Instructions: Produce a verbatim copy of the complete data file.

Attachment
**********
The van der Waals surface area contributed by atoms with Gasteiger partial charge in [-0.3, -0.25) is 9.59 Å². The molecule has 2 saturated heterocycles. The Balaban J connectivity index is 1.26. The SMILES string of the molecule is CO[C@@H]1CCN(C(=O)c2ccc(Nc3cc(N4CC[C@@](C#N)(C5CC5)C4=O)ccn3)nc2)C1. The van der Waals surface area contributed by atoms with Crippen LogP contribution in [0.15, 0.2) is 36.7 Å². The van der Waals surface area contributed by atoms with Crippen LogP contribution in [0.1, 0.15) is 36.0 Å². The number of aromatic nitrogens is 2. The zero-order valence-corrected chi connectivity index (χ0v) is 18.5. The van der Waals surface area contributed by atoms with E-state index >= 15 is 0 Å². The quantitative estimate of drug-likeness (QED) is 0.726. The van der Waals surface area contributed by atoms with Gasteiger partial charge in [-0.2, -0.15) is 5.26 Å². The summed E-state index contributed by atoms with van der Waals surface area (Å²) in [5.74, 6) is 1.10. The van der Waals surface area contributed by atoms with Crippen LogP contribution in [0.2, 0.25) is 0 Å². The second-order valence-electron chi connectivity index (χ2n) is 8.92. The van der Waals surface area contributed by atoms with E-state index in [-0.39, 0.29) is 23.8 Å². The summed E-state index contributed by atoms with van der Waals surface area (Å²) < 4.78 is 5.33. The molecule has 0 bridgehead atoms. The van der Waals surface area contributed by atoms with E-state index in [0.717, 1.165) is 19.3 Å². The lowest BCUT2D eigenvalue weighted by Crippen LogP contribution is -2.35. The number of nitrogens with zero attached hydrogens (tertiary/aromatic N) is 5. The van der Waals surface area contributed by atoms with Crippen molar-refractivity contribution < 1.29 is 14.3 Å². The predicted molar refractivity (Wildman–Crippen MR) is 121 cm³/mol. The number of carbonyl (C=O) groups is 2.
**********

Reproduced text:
The van der Waals surface area contributed by atoms with Gasteiger partial charge in [-0.3, -0.25) is 9.59 Å². The molecule has 2 saturated heterocycles. The Balaban J connectivity index is 1.26. The SMILES string of the molecule is CO[C@@H]1CCN(C(=O)c2ccc(Nc3cc(N4CC[C@@](C#N)(C5CC5)C4=O)ccn3)nc2)C1. The van der Waals surface area contributed by atoms with Crippen LogP contribution in [0.15, 0.2) is 36.7 Å². The van der Waals surface area contributed by atoms with Crippen LogP contribution in [0.1, 0.15) is 36.0 Å². The number of aromatic nitrogens is 2. The zero-order valence-corrected chi connectivity index (χ0v) is 18.5. The van der Waals surface area contributed by atoms with E-state index >= 15 is 0 Å². The quantitative estimate of drug-likeness (QED) is 0.726. The van der Waals surface area contributed by atoms with Gasteiger partial charge in [-0.2, -0.15) is 5.26 Å². The summed E-state index contributed by atoms with van der Waals surface area (Å²) in [5.74, 6) is 1.10. The van der Waals surface area contributed by atoms with Crippen LogP contribution in [0.2, 0.25) is 0 Å². The second-order valence-electron chi connectivity index (χ2n) is 8.92. The van der Waals surface area contributed by atoms with E-state index in [-0.39, 0.29) is 23.8 Å². The summed E-state index contributed by atoms with van der Waals surface area (Å²) < 4.78 is 5.33. The molecule has 0 bridgehead atoms. The van der Waals surface area contributed by atoms with E-state index in [0.717, 1.165) is 19.3 Å². The lowest BCUT2D eigenvalue weighted by Crippen LogP contribution is -2.35. The number of nitrogens with zero attached hydrogens (tertiary/aromatic N) is 5. The van der Waals surface area contributed by atoms with Crippen molar-refractivity contribution < 1.29 is 14.3 Å². The predicted molar refractivity (Wildman–Crippen MR) is 121 cm³/mol. The number of carbonyl (C=O) groups is 2.